As competition between schools continues to increase, it’s never been more important that schools market themselves effectively. It’s essential that schools communicate what truly sets their school apart from other schools and convey why parents and staff should choose it over another. There can be many repercussions from a school not marketing themselves - student numbers can easily dip for example, or a school’s reputation - a school’s most valuable asset - can start to fall down.
Marketing is often viewed as lower on the priority list when school budgets are being carved up however and many schools experience challenges around conservative marketing budgets and knowing how to spend their marketing budget effectively. These budget restrictions can lead to a ‘make do’ attitude towards refreshing marketing collateral, yet ironically, this reluctance to spend will inevitably lead to a loss of income through a shortfall in students.
The good news is, whether a school’s budget is significant or meagre, with good planning, you can maximise it and get a good return on your marketing investment. Below are 5 tips that will help your marketing budget work as hard as possible and will support your school in achieving its objectives.
1. Create a marketing plan:
The backbone of all successful marketing - a marketing plan. A good marketing plan outlines all the important elements needed to market your school consistently and successfully. It will outline when, where and how to invest your school's budget, typically across a 12-month period.A marketing plan doesn’t have to be lengthy or complicated. To create a simple marketing plan, you will need to:
· Define your objectives
· Define the activities to achieve those objectives
· Plot those activities on the marketing plan along a 12-month timeline
· Add cost estimates for each activity
The plan will act as a framework to guide efforts and keep everyone focused on end goals.
2. Ensure the marketing solution matches the issue you’re trying to solve
As communication and design experts, a school may come to us with a specific requirement, for example to boost attendance at an open day or to increase engagement with parents. The school may have preconceived ideas about what they’d like e.g. a new prospectus or a newsletter. Rather than diving straight in however, it’s important to fully define the objectives and desired outcomes as it usually turns out that there’s a slightly wider requirement, for example to boost awareness, and that a different solution will be more effective to meet your particular need.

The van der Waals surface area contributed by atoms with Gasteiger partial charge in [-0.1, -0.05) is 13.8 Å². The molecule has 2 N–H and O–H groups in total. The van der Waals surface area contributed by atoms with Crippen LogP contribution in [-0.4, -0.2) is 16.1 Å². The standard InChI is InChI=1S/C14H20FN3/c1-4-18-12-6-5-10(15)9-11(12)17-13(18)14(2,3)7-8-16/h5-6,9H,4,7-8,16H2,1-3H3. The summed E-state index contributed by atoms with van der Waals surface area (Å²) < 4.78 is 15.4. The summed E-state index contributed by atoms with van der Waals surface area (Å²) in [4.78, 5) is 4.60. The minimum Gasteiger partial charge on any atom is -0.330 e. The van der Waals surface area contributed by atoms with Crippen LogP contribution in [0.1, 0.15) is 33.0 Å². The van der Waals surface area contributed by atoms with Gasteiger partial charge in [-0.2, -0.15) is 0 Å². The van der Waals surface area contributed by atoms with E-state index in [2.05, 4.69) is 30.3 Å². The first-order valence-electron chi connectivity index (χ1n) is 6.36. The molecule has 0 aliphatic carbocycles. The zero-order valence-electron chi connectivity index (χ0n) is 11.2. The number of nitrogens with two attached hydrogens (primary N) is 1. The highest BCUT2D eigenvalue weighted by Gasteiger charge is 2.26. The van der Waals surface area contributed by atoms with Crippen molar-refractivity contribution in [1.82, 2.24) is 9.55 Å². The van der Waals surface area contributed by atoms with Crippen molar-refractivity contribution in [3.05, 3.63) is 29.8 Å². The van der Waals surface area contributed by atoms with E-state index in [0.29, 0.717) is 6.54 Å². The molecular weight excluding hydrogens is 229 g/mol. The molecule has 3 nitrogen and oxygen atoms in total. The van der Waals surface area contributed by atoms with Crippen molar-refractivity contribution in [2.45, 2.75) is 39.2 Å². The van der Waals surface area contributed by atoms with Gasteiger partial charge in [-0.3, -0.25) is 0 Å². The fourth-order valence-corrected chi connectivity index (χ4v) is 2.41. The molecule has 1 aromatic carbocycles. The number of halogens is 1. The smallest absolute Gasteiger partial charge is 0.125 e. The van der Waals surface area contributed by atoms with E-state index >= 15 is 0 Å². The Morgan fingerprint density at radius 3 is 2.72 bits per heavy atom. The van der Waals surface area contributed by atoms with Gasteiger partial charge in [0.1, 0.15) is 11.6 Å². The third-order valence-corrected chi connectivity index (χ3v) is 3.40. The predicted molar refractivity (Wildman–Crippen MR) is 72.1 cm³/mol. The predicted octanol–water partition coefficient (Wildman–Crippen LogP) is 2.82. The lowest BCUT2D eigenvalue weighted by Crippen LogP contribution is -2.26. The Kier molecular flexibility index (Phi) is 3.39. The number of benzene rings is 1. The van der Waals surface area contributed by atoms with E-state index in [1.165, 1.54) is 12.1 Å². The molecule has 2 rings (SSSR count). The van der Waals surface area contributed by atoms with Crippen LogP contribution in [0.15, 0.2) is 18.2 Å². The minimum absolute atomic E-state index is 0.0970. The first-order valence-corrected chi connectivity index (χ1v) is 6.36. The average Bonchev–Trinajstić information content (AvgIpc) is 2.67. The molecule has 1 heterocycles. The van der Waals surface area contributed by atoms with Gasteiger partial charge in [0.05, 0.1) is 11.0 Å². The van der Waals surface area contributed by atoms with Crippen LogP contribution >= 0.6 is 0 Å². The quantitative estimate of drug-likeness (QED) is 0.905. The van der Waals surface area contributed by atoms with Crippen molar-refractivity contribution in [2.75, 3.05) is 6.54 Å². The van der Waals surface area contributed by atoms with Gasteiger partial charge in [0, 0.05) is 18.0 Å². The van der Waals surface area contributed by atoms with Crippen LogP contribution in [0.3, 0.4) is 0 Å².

3. Optimise every opportunity
When trying to make your school marketing budget work as hard as possible, it’s important to maximise every opportunity. If you’re having to have an Ofsted-compliant website for example, then why not make your website into something that something really impressive! Ensure it’s beautifully designed, rich in functionality and easy to navigate to form a powerful tool that will both attract new families and communicate effectively with existing parents.
Or if you’re hosting an event, consider tactics to target prospective parents. One school had great success with a simple activity of tying a branded, helium-filled balloon to the wrist or pram of toddlers and babies at the event. Attached to the ribbon of the balloon was a small school brochure. The balloons were all in the school’s colours and were printed with the school’s name and crest. It proves that with a dollop of creativity, good ideas can work hard for you and need not be expensive.
4. Think digital-first
For some schools, traditional marketing tools like print advertising are still widely used. In isolation however, these older marketing strategies are increasingly less effective compared to digital options, and don’t always offer the best return on investment. More and more schools are turning towards digital marketing strategies (SEO, social media advertisements etc.) to make their budget work harder by reaching their target audiences effectively and efficiently and achieving their objectives - whether those are to drive website traffic, create awareness or engage with parents. It is advised however that you partner up with a professional company to ensure you make the most of your expenditure.
5. Think ahead
Thinking ahead can help your marketing budget work harder in a couple of ways. If investing in new marketing collateral...school photography for example, think ahead to how those photographs might be used across other marketing channels in the future e.g. social media, banner displays and more. Or if you have an event coming up, plan ahead and consider what skill sets or connections are within your parent community that may benefit the event. For example, if you have a parent with print connections, and you need a banner or a flyer to announce an upcoming event, think ahead and ask that parent if they’re able to source the items at cost price.
In summary, whether your budget is large or small, it’s important to make it work as hard as possible. And remember, a big marketing budget spent badly may not be as effective as a small budget spent with flair and imagination so get sharpening that pencil and pushing those boundaries.